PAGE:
The Pace Gallery‘s gamble in choosing young multidisciplinary artist Sterling Ruby for their first solo by a Western artist at their Beijing outpost has paid off. What seemed a rather surprising choice — even to Ruby himself — has delivered the gallery a trifecta of critical, popular, and business success.
Ten days out from the close of the show, some 25 percent of the works had been sold — a statistic that might seem modest until you consider just how monumental the pieces are. Each was apparently scaled to fit the arching Bauhaus spaces of the gallery, which is housed in one of the largest spaces in the decommissioned military factory complex that is home to Beijing’s premier art district, 798. These are not works a collector picks up lightly.
Even more encouraging to Pace, from a business perspective, is that all of the sales went to mainland Chinese or Asian collectors, some — according to Pace Beijing president Leng Lin — with no track record of collecting Western contemporary art.
Just as pleasing to Pace, according to Leng, is the enthusiastic embrace of the show by Beijing’s critical and artist community. Certainly Chinese artists, who rarely come to exhibitions at all, turned out in force both at the opening and, more discreetly, during the run. Previously Pace’s Western artists have been tucked into “all-star” group shows with Chinese counterparts likeZhang Xiaogang and Li Songsong, so the gallery’s choice of Ruby for their first solo showed a canny reading of the state of the Chinese art scene.
Titled “Vampire,” Ruby’s show was indeed perfectly calibrated to the scale of Pace Beijing’s space, but more importantly it seemed — with its giant metal “monuments,” “bloodied” urethane stalagmite sculptures, and spray-painted camouflage-like canvases — to resonate as much with China at this point in history as with the United States of America that it more overtly addresses.
Ruby shared his impressions of making art in the People’s Republic with ARTINFO China.
Can you tell us about your experience to date in China?
I’ve come here eight times since 2008 [when he exhibited in a group show at the Ullens Center of Contemporary Art in Beijing]. The first time I came I had no idea what it was going to be like. At that time most of my peers, and frankly most of my friends, tended to be rather dismissive of China. So when I arrived the first thing I noticed was that there was a reverence here for contemporary art, which in America we just don’t get. My generation, we’re very cynical, tongue-in-cheek, and very critical about that kind of reverential dialogue about creativity. It just seems passé to us.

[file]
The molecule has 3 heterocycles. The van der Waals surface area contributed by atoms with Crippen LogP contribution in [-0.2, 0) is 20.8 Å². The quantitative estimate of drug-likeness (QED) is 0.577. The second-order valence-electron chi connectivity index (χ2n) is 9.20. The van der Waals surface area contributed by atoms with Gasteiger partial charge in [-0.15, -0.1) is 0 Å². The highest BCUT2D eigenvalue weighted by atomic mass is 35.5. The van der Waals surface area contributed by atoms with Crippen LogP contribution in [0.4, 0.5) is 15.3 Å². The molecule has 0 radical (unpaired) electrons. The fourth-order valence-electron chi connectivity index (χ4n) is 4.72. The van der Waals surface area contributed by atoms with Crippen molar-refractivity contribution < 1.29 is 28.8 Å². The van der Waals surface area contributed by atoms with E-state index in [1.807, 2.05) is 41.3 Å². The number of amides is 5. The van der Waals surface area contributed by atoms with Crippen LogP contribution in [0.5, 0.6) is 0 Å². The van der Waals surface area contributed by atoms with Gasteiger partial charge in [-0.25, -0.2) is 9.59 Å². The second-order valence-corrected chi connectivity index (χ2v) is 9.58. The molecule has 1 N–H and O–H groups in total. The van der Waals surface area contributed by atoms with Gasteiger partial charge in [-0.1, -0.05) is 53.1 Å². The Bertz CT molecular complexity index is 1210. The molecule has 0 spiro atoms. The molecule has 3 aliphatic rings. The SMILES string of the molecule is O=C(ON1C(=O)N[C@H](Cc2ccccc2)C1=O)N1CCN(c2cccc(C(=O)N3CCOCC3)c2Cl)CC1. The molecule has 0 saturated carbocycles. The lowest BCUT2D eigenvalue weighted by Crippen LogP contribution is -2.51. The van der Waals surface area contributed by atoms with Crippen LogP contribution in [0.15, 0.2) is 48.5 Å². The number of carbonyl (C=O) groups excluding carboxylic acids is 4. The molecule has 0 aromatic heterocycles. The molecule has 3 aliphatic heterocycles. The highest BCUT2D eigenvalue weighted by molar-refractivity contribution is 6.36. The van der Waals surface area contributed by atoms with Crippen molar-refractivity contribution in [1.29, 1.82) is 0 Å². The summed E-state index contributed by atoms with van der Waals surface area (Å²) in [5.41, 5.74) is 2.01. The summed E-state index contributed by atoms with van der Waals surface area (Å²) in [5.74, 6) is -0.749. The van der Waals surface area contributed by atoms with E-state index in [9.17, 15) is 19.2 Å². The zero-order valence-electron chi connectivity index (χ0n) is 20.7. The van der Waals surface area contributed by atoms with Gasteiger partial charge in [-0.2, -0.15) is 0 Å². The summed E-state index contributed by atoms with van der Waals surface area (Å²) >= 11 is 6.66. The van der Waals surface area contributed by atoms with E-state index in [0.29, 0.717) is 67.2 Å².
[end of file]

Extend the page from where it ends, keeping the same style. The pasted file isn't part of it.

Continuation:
And here it’s just the reverse?
Yes. I liked all the energy that was coming off the artists and the curators and the museum people and, especially, from the public.
People actually think art’s important here.
Yes! It’s super refreshing! And just the other day in New York we were talking about the fact that the 798 Art District is the third most popular tourist destination in Beijing. Can you imagine that happening in Chelsea? I think that’s a hopeful thing.
Can you describe what you’ve been doing in China leading up to this show?
I’ve been working here for the past eight months, working at a foundry outside the city. Most of the larger metal works in the show have been produced here. And the paintings and soft sculptures were done in Los Angeles.
It’s a noticeable trend how many Western artists are now setting up studios or doing work here.
Well, just to talk about the technical aspect of working here — if we just limit our discussion to bronze fabrication — we have a bronze fabricator we work with in Los Angeles, one in Belgium, and one here in Beijing. There is a difference in the way they treat the material, but the one thing that I’ve really liked here is the level of technical prowess. I mean it’s not necessarily cheaper to work here; I tend to note that because people always say, “Oh, it must be so cheap!” It’s not actually any cheaper when you consider that you have to fly here and set up house and a studio and so on — but you can certainly do things a lot quicker in China.
There’s certainly an enthusiasm you find here for the work.
At the foundry there is that enthusiasm you talk about — when I first started working there we didn’t know exactly what we were going to make. It wasn’t pre-determined, we didn’t have a blueprint, and that seemed to take them by surprise [laughs]. I think they are used to getting a finished design from the artist and the foundry takes it from there. But we said, “No, we really want to actually create work in the foundry.” My only prerequisite was that they have about three tons of clay on hand. And, again, this was a different working order for them too — they didn’t normally have artists working on the premises. It was liberating to be able to work that way and be able to do things so immediately. And when I was done, their team would come in and chop it up and cast it and in the end within six months we had completed the entire edition, and that would have taken over a year somewhere else.
And you were in fact coming and going during that period?
Yes, we were flying back and forth.
Tell me about the process of choosing to work in the foundry in Beijing?